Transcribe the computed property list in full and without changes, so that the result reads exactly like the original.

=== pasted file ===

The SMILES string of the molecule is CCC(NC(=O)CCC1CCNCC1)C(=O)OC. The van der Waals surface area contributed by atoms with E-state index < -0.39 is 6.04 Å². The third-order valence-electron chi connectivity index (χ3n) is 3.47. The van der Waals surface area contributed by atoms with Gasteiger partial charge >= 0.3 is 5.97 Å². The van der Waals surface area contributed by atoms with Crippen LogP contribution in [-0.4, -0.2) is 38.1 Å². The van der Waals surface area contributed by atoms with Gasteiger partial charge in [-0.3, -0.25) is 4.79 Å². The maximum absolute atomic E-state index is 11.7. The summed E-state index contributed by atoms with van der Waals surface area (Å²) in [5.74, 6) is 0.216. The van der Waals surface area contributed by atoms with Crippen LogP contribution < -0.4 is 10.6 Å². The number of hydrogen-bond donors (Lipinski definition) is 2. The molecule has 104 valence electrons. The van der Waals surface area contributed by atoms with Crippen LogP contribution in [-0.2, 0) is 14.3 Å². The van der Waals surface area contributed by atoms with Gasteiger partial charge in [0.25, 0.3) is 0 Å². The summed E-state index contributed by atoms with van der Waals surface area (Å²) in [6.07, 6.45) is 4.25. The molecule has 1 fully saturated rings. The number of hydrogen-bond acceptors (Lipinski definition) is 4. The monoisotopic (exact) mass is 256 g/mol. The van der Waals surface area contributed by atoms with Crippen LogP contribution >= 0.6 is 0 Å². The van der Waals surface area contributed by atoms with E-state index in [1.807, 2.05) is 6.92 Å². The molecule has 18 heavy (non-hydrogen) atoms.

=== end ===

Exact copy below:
The SMILES string of the molecule is CCC(NC(=O)CCC1CCNCC1)C(=O)OC. The van der Waals surface area contributed by atoms with E-state index < -0.39 is 6.04 Å². The third-order valence-electron chi connectivity index (χ3n) is 3.47. The van der Waals surface area contributed by atoms with Gasteiger partial charge >= 0.3 is 5.97 Å². The van der Waals surface area contributed by atoms with Crippen LogP contribution in [-0.4, -0.2) is 38.1 Å². The van der Waals surface area contributed by atoms with Gasteiger partial charge in [-0.3, -0.25) is 4.79 Å². The maximum absolute atomic E-state index is 11.7. The summed E-state index contributed by atoms with van der Waals surface area (Å²) in [5.74, 6) is 0.216. The van der Waals surface area contributed by atoms with Crippen LogP contribution < -0.4 is 10.6 Å². The number of hydrogen-bond donors (Lipinski definition) is 2. The molecule has 104 valence electrons. The van der Waals surface area contributed by atoms with Crippen LogP contribution in [-0.2, 0) is 14.3 Å². The van der Waals surface area contributed by atoms with Gasteiger partial charge in [0.25, 0.3) is 0 Å². The summed E-state index contributed by atoms with van der Waals surface area (Å²) in [6.07, 6.45) is 4.25. The molecule has 1 fully saturated rings. The number of hydrogen-bond acceptors (Lipinski definition) is 4. The monoisotopic (exact) mass is 256 g/mol. The van der Waals surface area contributed by atoms with Crippen LogP contribution >= 0.6 is 0 Å². The van der Waals surface area contributed by atoms with E-state index in [1.807, 2.05) is 6.92 Å². The molecule has 18 heavy (non-hydrogen) atoms.